Cox Communications has one hell of a headache on its hands over the issue of user piracy. Recent developments seem to pointing in the direction of ISPs like Cox needing to take strong actions against those accused of infringing copyrights.
Last week, a federal judge issued a huge ruling by denying Cox safe harbor from copyright liability because it hadn't reasonably implemented a repeat-infringer policy. As a result, Cox is looking at a trial where it will have to defend itself from claims made by BMG Rights Management, a music publisher which controls works by David Bowie, Bruno Mars, Frank Ocean and many other artists.
It's certainly no sure thing that BMG will ultimately prevail over Cox, and even if that happens at a December trial, an appeal seems very likely.
However, the sheer act of a judge denying safe harbor could spur hard-thinking among ISPs to copyright notices sent by content owners and their agents like Rightscorp. That's because the ISPs may find themselves exposed on two fronts.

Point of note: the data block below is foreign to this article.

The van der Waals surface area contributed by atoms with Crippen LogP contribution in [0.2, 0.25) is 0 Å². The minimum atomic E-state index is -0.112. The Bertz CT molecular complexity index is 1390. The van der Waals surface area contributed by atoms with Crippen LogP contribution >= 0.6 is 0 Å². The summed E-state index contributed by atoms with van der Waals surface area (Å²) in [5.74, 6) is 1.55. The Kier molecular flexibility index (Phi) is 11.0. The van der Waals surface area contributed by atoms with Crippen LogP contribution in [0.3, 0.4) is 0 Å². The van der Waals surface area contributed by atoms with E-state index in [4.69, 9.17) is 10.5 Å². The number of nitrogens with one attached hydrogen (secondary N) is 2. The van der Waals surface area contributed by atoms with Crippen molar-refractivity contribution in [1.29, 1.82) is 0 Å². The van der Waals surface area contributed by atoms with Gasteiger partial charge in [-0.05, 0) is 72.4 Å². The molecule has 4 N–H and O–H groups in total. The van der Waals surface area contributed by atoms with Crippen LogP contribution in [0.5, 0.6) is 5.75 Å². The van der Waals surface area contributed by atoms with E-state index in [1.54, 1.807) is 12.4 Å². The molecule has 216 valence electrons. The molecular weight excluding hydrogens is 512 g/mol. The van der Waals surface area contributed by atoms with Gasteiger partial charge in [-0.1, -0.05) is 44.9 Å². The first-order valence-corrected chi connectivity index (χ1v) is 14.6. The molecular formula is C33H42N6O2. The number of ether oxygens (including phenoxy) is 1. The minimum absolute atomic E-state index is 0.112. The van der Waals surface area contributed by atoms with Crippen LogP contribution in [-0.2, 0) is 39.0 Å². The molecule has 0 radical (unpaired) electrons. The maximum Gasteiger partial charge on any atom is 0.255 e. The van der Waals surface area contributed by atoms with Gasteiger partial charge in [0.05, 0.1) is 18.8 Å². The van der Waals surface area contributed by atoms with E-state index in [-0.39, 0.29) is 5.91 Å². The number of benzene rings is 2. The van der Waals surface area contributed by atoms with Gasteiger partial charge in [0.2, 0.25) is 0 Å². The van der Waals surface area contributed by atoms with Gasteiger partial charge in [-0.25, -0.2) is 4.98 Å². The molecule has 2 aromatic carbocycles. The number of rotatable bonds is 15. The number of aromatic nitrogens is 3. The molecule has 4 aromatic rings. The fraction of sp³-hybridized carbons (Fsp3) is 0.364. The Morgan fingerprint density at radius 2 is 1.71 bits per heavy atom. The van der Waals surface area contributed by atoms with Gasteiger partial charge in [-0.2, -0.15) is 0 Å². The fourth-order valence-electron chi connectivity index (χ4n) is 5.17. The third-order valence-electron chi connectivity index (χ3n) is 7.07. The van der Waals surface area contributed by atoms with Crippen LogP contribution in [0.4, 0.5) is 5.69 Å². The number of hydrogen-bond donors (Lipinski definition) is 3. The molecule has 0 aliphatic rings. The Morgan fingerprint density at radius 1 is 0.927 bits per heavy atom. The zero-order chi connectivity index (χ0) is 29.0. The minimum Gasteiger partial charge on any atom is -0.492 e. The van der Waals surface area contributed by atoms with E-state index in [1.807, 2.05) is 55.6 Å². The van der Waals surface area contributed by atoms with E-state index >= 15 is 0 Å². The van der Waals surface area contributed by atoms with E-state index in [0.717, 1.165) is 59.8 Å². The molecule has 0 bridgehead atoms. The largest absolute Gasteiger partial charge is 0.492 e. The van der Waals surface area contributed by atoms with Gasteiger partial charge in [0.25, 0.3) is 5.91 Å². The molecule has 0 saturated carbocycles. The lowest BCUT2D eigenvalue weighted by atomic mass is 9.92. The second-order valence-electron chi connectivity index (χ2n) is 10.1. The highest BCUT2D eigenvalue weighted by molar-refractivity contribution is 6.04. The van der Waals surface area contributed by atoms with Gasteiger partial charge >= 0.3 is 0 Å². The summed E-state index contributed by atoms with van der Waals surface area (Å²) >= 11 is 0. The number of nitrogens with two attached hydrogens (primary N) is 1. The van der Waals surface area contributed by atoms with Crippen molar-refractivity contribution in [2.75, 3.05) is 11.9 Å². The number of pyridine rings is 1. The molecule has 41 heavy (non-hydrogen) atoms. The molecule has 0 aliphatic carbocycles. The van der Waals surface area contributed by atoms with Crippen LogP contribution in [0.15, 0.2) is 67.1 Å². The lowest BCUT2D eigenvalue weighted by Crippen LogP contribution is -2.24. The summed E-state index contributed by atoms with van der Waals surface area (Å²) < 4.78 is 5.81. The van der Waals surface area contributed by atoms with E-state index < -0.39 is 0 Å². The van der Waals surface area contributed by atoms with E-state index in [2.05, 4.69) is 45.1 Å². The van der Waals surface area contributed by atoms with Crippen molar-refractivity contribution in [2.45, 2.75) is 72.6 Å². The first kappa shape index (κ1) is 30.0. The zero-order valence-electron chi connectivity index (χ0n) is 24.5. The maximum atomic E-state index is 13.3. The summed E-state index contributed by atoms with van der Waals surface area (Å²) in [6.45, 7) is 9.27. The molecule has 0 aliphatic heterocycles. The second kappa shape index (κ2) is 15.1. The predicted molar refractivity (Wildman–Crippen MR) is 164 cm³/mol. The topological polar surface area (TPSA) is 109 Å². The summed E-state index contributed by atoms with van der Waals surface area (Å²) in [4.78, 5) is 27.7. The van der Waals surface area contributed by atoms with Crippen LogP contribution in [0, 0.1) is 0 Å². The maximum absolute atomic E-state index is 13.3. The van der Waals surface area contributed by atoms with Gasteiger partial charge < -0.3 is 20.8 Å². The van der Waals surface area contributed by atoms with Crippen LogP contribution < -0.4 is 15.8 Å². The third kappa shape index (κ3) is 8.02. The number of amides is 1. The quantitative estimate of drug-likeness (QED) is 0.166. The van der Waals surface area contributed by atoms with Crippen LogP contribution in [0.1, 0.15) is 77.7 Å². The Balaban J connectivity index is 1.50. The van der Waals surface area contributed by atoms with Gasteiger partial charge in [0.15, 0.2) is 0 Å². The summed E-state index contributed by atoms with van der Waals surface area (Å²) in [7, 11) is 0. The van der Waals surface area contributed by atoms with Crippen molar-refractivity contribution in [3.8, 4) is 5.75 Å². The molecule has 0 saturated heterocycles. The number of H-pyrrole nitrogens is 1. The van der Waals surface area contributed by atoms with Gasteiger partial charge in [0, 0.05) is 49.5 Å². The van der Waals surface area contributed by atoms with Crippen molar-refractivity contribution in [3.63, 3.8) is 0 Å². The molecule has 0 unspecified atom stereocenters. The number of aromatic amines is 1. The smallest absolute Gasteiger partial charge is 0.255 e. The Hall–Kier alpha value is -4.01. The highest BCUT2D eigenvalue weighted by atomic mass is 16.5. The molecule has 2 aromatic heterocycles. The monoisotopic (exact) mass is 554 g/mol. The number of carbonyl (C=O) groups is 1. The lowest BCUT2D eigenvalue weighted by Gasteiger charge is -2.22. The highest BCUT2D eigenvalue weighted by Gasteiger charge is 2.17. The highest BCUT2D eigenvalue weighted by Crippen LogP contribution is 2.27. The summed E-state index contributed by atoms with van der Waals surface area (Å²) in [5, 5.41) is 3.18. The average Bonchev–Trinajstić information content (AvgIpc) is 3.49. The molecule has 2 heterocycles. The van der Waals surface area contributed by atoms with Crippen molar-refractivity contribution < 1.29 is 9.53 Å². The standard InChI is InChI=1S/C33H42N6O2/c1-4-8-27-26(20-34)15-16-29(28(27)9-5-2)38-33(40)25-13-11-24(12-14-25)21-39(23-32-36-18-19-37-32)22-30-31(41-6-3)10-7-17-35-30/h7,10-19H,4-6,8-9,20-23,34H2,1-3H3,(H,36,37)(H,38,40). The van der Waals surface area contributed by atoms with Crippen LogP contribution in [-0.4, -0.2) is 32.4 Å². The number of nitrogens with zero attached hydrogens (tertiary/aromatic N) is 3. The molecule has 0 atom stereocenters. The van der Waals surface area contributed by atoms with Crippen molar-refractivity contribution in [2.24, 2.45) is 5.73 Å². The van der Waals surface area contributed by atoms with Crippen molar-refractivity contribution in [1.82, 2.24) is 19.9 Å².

The court of law is one, but there's also the insurance angle.
This week, underwriters at Lloyds of London filed its own lawsuit against Cox in an attempt to avoid the potential damages bill for user piracy.
According to Lloyds' complaint filed in New York Supreme Court, Cox has been told that its insurance policy doesn't cover the BMG claim because it "arose out of intentional and not negligent acts" and "did not arise out of acts in rendering internet services but rather Cox's business policy and practice of ignoring and failing to forward infringement notices and refusing to terminate or block infringing customers' accounts."
In short, the insurer believes Cox should have kicked off customers from its service who were deemed to be pirates.
Cox didn't like Rightscorp shaking down its customers with demands for money and tried to shift the focus towards the behavior of the plaintiffs' agent. U.S. District Judge Liam O'Grady basically responded by shifting the focus back. It's one thing for an ISP to put up a brave front — and maybe even win some goodwill among customers by fighting those like Rightscorp — but to do so with neither safe harbor nor possibly insurance raises the risk level quite substantially. Time will tell if this is a game-changer on the piracy front.